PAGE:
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Attributes of Shiva

Art and Culture

Attributes of Shiva

Shiva is a major God in the Hindu panteon. In the Shaiva tradition of Hinduism, he is the Supreme God, and in the Smarta tradition he is one of the five main forms of God.

By Admin 17th Feb, 2012 05:45 pm

Shiva is a major God in the Hindu panteon. In the Shaiva tradition of Hinduism, he is the Supreme God, and in the Smarta tradition he is one of the five main forms of God. Shiva is depicted having a Trident in the right lower arm, with a crescent moon on his head. He shown to be as fair as camphor or like an ice clad mountain. He has fire and Damaru and Mala or a kind of weapon. He wears five serpents as ornaments. He wears a garland of skulls. He is pressing with his feet the demon Muyalaka, a dwarf holding a cobra. He faces south. Panchakshara itself is his body. It is believed that Shiva became a god through meditating everyday.


The shape of the moon gives us an idea of time. The crescent moon on Shiva's head signifies his control over time.

The snake coiled three times around his neck represents the past, present and future-time in cycles. The deadly cobra which is worn as an ornament by him symbolises his control over time and death.

Shiva is often referred to as Tryambaka Deva, meaning "three-eyed Lord". The sun is said to be his right eye, the moon the left eye while fire is his third eye. While his other two eyes indicate his activity in the physical world, his third eye in the center of his forehead looks beyond the obvious. It stands for spiritual knowledge and power, and is thus called the eye of wisdom or knowledge.



He is almost always shown as wearing a necklace having 108 beads made with seeds of the Rudraksha tree. The beads represent the elements used in the creation of the world. The word 'Rudra' means "strict or uncompromising" and aksha means "eye." It illustrates the fact that Lord Shiva is firm about His cosmic laws and strictly maintains law and order in the universe.

Shiva wears the skin of the tiger, elephant and deer. The tiger stands for energy, thus symbolising his power over all the energies present in the universe.  

Elephants stand in for pride while deer represent the flickering mind. Wearing elephant and deer skin shows that Lord Shiva has conquered both these vices.

His unclad body smeared with ashes points out that his presence is much more higher than any physical phenomenon. The ashes on his boyd are cemetry ashes, which indicates that death is the ultimate reality of life. Hence he is also called the God of destruction. But Shiva is beyond the cycle of birth and death.

The flow of his matted hair is a representation of the breath present in all living beings.

The sacred Ganga flows thru Shiv's matted hair, because of this he is also known as the Gangadhara or "bearer of the Ganges". This proves that Shiva is not only the representation of destruction but also the bestower of knowledge, purity and peace.


 

Shiva's half open eyes symbolise that the cycle of the universe is in process, with no beginning and no end.

Shiva's particular weapon is the trident. His Trisul that is held in His right hand represents the three Gunas—Sattva, Rajas and Tamas. That is the emblem of sovereignty. He rules the world through these three Gunas.

The three lines made of ashes on his forehead are a symbol of his immortality.

The Kundalas refer to the two ear rings, Alakshya (meaning "which cannot be shown by any sign") and Niranjan (meaning "which cannot be seen by mortal eyes"), worn by the Lord. The ornaments in the ears of the Lord signify that He is beyond ordinary understanding. It is noteworthy that the kundala in the left ear of the Lord is of the type used by women and the one in His right ear is of the type used by men. The dual type of Kundalas represent the Shiva and Shakti (male and female) principle of creation.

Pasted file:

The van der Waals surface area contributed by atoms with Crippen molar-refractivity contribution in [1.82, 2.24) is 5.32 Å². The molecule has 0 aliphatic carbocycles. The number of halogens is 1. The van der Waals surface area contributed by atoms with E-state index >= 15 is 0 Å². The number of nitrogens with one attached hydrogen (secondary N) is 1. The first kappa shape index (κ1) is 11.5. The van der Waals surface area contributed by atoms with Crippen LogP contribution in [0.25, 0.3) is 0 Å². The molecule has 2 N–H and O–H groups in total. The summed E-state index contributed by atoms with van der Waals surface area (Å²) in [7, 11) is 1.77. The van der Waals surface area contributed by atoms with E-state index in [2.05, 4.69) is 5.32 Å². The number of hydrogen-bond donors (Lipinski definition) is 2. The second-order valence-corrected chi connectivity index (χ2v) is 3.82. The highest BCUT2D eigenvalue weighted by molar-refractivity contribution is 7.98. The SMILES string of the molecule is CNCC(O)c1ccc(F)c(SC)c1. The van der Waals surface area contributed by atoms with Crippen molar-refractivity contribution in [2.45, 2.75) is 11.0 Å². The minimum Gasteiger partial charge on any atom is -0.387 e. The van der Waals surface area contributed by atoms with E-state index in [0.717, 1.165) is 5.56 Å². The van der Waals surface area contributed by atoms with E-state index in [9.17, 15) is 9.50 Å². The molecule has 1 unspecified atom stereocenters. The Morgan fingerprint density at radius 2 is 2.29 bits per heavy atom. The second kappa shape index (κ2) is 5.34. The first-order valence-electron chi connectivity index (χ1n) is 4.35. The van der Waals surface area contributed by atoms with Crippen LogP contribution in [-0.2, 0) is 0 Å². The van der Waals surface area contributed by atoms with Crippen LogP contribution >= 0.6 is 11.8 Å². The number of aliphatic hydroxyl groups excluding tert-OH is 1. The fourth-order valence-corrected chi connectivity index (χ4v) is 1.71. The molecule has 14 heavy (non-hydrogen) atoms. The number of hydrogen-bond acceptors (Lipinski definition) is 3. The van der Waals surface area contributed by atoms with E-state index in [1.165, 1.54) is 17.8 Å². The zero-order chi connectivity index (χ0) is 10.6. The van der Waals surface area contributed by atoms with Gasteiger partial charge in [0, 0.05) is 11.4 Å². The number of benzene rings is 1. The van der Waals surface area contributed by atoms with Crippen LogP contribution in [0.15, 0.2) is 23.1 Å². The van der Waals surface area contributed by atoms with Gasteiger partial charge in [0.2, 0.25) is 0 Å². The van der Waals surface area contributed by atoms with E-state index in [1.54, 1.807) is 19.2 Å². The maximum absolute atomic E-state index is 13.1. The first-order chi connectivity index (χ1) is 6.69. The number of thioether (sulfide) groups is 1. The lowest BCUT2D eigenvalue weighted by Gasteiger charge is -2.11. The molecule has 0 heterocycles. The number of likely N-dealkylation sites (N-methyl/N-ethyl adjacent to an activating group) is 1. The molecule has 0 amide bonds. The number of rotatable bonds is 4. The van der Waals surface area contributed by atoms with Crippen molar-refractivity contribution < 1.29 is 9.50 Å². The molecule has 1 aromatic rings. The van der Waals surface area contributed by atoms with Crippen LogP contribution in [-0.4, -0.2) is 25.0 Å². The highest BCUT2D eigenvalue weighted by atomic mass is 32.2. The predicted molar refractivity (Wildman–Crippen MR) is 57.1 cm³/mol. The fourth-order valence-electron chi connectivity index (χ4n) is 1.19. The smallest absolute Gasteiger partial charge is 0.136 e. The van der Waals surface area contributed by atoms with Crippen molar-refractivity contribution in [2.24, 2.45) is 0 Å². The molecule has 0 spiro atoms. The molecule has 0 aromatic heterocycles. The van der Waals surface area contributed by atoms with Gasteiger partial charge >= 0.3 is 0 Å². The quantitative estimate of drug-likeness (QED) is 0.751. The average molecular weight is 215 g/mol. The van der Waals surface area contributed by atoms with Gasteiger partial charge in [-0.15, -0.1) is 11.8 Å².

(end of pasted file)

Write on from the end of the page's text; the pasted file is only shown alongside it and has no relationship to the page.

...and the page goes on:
The water pot (Kamandalu) often shown adjacent to the Lord is another of his accessories. It is said to be made from a dry pumpkin and containing amrit (nectar). The carrying of the Kamandalu shows the yogic nature of the Lord. But it has a deeper significance. As a ripe pumpkin has been plucked from a plant, its fruit removed and shell cleaned for containing the nectar, an individual too must give up his attachment to the physical world and clean his inner self of egoistic desires to experience the bliss of the Self, symbolized by the nectar in the Kamandalu.

His blue throat refers to a story in which Shiva drank the poison churned up from the ocean. This shows that he is the withholder of all evil things.


His holding deer on one hand indicates that He has removed the Chanchalata (tossing) of the mind. Deer jumps from one place to another swiftly. The mind also jumps from one object to another.


Shiva rides Nandi(bull), his association with cattle is reflected in his name Pashupati"lord of cattle". The bull represents Dharma Devata(Rishabh). This denotes that Lord Shiva is the protector of Dharma or is an embodiment of Dharma or righteousness.


Shiva holds a Damaru in one of his hands in a specific gesture called 'damaru-hasta'. The two sides of the drum separated from each other by a thin neck-like structure represents the two utterly different states of existence, unmanifest and manifest. When the damaru is shaken, it produces Nada, the cosmic sound of Aum, which can be heard during deep meditation. According to Hindu scriptures, Nada is the source of creation. This is one of the attributes of Shiva in his
famous dancing representation known as Nataraja.


Disclaimer- This article based on various descriptions written in various Hindu religious scriptures.

Neha Pinto
myschool.in.com

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